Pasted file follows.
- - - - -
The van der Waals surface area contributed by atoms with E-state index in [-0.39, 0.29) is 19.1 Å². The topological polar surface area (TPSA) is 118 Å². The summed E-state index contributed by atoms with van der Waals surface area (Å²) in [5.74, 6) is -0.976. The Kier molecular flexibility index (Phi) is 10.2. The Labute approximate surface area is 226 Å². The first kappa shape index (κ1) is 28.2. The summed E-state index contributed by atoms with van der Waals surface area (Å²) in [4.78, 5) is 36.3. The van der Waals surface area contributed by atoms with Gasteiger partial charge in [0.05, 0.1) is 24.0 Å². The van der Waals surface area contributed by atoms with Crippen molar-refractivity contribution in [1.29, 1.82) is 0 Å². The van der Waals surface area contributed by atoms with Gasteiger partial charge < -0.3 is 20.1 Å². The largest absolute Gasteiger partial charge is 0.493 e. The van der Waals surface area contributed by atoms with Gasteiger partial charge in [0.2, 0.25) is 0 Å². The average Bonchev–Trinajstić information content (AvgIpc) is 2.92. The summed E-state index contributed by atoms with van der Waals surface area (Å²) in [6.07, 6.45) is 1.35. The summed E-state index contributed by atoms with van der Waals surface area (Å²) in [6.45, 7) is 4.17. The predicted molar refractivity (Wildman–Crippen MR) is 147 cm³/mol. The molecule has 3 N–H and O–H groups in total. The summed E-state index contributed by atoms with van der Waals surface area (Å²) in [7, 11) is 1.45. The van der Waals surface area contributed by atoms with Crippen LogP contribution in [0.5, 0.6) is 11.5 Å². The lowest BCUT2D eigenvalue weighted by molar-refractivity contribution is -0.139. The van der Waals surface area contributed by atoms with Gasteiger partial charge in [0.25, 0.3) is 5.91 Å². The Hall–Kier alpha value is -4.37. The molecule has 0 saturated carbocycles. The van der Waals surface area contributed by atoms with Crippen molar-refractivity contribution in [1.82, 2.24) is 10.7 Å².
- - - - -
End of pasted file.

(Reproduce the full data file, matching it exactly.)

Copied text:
The van der Waals surface area contributed by atoms with E-state index in [-0.39, 0.29) is 19.1 Å². The topological polar surface area (TPSA) is 118 Å². The summed E-state index contributed by atoms with van der Waals surface area (Å²) in [5.74, 6) is -0.976. The Kier molecular flexibility index (Phi) is 10.2. The Labute approximate surface area is 226 Å². The first kappa shape index (κ1) is 28.2. The summed E-state index contributed by atoms with van der Waals surface area (Å²) in [4.78, 5) is 36.3. The van der Waals surface area contributed by atoms with Gasteiger partial charge in [0.05, 0.1) is 24.0 Å². The van der Waals surface area contributed by atoms with Crippen molar-refractivity contribution in [1.29, 1.82) is 0 Å². The van der Waals surface area contributed by atoms with Gasteiger partial charge < -0.3 is 20.1 Å². The largest absolute Gasteiger partial charge is 0.493 e. The van der Waals surface area contributed by atoms with Gasteiger partial charge in [0.2, 0.25) is 0 Å². The average Bonchev–Trinajstić information content (AvgIpc) is 2.92. The summed E-state index contributed by atoms with van der Waals surface area (Å²) in [6.07, 6.45) is 1.35. The summed E-state index contributed by atoms with van der Waals surface area (Å²) in [6.45, 7) is 4.17. The predicted molar refractivity (Wildman–Crippen MR) is 147 cm³/mol. The molecule has 3 N–H and O–H groups in total. The summed E-state index contributed by atoms with van der Waals surface area (Å²) in [7, 11) is 1.45. The van der Waals surface area contributed by atoms with Crippen LogP contribution in [0.5, 0.6) is 11.5 Å². The lowest BCUT2D eigenvalue weighted by molar-refractivity contribution is -0.139. The van der Waals surface area contributed by atoms with Gasteiger partial charge in [0.25, 0.3) is 5.91 Å². The Hall–Kier alpha value is -4.37. The molecule has 0 saturated carbocycles. The van der Waals surface area contributed by atoms with Crippen molar-refractivity contribution in [1.82, 2.24) is 10.7 Å².